New Caledonia’s 4 November 2018 referendum confronted voters with a divisive choice between independence and continuation of the status quo. It did not offer another potential option of ‘associated independence’, though that had been extensively discussed in the 1980s and rejected by loyalists because it entailed too much independence and by Kanak because there was too much association. This paper reviews the referendum outcome, and examines the controversies about the make-up of the special electorate for that contest and the electoral roll for provincial and French national elections. It argues that 30 years of dialogue about decolonization have not succeeded in reaching agreement on a consensual future and that there is a risk that the political map of New Caledonia remains frozen. What is needed is not further institutional reform or so-called ‘internal decolonization’ but a crossed interethnic majority in Congress, and a halt to French efforts to strengthen the anti-independence demographic and electoral majority. Mathias Chauchat, Professor in Public Law.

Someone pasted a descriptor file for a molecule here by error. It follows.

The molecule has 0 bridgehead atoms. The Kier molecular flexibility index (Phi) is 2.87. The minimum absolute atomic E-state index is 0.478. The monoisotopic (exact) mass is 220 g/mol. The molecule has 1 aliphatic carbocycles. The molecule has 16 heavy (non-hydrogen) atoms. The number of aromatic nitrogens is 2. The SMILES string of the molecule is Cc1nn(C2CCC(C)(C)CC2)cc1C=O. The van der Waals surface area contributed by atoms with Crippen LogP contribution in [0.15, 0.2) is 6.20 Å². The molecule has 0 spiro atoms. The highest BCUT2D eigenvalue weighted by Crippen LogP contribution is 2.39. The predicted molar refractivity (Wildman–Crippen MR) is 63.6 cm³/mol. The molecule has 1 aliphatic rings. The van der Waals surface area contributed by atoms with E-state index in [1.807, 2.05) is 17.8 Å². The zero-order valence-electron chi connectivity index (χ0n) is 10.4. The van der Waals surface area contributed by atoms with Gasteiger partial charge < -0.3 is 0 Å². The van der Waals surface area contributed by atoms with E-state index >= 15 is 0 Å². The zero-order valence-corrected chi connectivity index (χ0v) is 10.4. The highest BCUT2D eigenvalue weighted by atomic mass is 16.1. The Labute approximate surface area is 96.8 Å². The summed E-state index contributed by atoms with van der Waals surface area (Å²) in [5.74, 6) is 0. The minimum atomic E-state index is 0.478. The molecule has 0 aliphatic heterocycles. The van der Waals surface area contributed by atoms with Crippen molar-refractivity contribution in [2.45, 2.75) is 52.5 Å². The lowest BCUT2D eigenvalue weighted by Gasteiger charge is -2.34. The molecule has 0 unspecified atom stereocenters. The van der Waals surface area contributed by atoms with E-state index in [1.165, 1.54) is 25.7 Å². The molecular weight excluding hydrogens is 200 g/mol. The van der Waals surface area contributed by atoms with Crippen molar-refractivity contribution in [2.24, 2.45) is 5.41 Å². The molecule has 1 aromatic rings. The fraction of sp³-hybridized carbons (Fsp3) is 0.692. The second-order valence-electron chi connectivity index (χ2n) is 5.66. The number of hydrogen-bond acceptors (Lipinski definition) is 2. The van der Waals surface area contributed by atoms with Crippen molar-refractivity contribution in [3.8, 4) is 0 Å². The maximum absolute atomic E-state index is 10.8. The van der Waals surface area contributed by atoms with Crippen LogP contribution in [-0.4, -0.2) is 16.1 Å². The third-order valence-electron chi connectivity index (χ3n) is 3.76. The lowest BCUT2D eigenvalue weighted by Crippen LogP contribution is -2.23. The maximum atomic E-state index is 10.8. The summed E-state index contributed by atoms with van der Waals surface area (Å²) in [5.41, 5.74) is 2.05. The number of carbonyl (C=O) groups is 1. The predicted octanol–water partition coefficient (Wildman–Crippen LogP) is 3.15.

This article published in the Journal of Pacific History, volume 54 issue 2, is now available here: https://www.tandfonline.com/doi/full/10.1080/00223344.2019.1601335